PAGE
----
The City Environment and Natural Resources Office (City ENRO) of Puerto Princesa City has intensified its campaign to help reduce environmental pressures in our coastal waters as it started to demolish baklad without permit that are installed outside the designated baklad zones.
Baklad are contraption made of bamboo poles and fishnets installed within the coastal waters to intercept fishes locally known as salay salay, mamsa, pagi, tolingan, talakitok and other fish species.
On July 9, 2021, the City ENRO through its Enforcement Division-Bantay Dagat Section has started removing bamboo poles and abandoned baklad that poses navigational hazards to fisherfolks, while baklad owners also volunteered to remove their own structures.
Present during the activity were SEMS Cardelar Stevie Angel M. Madriñan who heads the City ENRO Enforcement Division, Luisito Garcia, section head of the Bantay Dagat section of the City ENRO Enforcement Division, and other support personnel, including representatives from the City Agriculture’s Office.
Personnel from the national government agencies such as the Philippine Coast Guard and the Philippine National Police (PNP) Special Operations Unit-Maritime Group (SOU-MG) accompanied during the operation, to provide security and maintain peace and order.
This week, similar activity is set in an effort to continue its campaign to rid hazardous structures found in our coastal waters that contributed to the degradation of our coastal ecosystem.
Michael Flores, former kagawad of Barangay Luzviminda and one of those who operate baklad in the area promised to remove their structures. Caretakers of other baklad owners such as Goldie Sibuco, a resident of Tacduan, Barangay Inagawan –Sub, Bodol Boros of Barangay Mangingisda, a certain Albert in Tagbarungis, Barangay Inagawan-Sub also promised to dismantle their baklad within the day, until it is completely removed.
During the operation, the group confiscated one compressor from Bobby Ibanes, caretaker of the baklad owned by Bodol Boros. He was accompanied by five other fishermen in his motorized boat. The use and possession of compression is prohibited by law.
To recall, the City Environment and Natural Resources Officer, Atty. Carlo B. Gomez has instructed the City ENRO Enforcement Division-Bantay Dagat Section to conduct inventory of baklad within the City’s coastal waters.
The Office of the City ENRO considers baklad to pose navigational hazard, unsustainable, environmentally destructive and unfair practice.
Baklad are navigational hazard because it obstructed small fishermen’s route within the municipal waters without any warning lights or devices that may alert approaching individuals.
Garcia, who heads the Bantay Dagat section of the City ENRO Enforcement Division admitted that removing baklad took time considering that divers will remove it manually, like what they did in the abandoned bamboo poles from the baklad owned by a certain Eric, a resident of Barangay Inagawan Sub on July 9, 2021.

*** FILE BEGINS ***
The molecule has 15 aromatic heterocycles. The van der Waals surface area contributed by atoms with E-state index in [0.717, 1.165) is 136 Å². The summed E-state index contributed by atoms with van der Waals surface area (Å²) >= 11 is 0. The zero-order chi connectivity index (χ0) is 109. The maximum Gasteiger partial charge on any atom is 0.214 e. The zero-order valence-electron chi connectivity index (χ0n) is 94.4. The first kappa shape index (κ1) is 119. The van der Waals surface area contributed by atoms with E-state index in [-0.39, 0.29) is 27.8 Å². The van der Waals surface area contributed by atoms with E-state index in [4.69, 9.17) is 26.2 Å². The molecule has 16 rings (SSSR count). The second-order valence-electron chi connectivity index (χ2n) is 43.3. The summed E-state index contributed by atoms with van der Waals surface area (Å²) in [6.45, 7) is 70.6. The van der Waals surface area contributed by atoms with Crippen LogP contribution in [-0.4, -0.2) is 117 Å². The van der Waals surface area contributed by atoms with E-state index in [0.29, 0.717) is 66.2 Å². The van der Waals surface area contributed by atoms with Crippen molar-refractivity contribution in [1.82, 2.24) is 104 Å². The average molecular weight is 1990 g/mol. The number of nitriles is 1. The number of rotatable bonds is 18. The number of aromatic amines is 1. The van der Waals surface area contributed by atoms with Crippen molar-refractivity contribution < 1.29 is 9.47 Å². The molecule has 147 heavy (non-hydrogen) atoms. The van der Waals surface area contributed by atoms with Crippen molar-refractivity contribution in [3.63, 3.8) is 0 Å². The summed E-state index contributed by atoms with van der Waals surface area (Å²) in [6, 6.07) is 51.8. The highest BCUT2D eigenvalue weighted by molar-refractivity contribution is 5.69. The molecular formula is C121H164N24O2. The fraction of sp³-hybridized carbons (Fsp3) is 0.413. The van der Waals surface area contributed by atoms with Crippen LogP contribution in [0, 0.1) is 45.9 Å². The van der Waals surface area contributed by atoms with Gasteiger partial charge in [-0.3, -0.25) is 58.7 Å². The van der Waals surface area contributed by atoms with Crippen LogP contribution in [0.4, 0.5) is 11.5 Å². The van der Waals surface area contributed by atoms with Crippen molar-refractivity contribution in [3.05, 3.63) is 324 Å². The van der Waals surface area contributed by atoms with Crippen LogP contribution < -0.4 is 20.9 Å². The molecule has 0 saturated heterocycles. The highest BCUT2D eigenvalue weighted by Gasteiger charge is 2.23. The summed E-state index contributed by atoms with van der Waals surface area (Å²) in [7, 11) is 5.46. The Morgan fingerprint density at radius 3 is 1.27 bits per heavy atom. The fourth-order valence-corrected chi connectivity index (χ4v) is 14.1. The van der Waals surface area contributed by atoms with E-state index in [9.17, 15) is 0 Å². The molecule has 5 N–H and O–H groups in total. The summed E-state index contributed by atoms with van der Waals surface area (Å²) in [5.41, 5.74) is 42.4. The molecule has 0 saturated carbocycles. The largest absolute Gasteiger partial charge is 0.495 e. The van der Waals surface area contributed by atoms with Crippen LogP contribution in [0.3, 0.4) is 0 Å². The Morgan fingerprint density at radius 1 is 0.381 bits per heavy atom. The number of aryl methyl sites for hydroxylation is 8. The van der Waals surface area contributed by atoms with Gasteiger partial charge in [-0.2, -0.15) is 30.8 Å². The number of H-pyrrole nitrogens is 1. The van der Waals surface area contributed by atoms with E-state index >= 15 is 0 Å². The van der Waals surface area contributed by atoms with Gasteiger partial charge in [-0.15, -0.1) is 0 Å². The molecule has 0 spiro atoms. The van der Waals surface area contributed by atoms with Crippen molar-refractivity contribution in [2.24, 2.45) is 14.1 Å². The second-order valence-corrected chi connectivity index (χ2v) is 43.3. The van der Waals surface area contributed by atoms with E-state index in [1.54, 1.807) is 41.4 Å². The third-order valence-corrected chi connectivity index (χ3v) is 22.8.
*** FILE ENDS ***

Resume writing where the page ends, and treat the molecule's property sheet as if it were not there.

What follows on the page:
“Delikado yan na maiiwan ang mga kawayan sa gitna ng dagat, peligro talaga sa mga mangingisda,” said Garcia.
Baklad is also considered as unsustainable fishing method because these are installed permanently within our coastal waters, catching premature fishes, including fish with spawns therefore disrupting their natural breeding cycle during the spawning season. If left unregulated, this might cause rapid depletion of our fisheries and other marine resources.
On granting permit to baklad owners to occupy strategic areas within the coastal waters, it is considered as an unfair practice since it deprived substantial number of small fishermen to fish in areas installed by baklad that occupied big areas, preventing low-income and subsistent fisherfolks to fish in potentially rich fishing grounds.
Operating baklad requires high capitalization for the purchase of big bamboo poles, nets, and other accessories, labor for the hauling of materials and installation of baklad estimated at One Hundred Thousand Pesos (P100,000.00) or more, which means that only high and middle income level individuals can only afford. Allowing them to occupy large areas within our coastal waters has displaced our small fishermen, because these same areas are fishing grounds where our hook-and-line and subsistent fishermen go fishing for their subsistence.
In this kind of situation, there exist a struggle between the wealthy baklad operators who intercept volume of fishes through their baklad and subsistent fishermen relied mainly on traditional fishing for their survival.
Atty. Gomez explained that while the local governments grant fishery privileges to one or few individuals, they denied and deprived the rights of the rest of the community. Giving advantage to few individuals against the rest of the community members deemed unfair and inequitable.
The City ENRO said that our fishing grounds should be accessible to all, specially to small fishermen. The absence of baklad within our coastal waters will also allow and give time for our city’s coastal waters and natural environment to rehabilitate.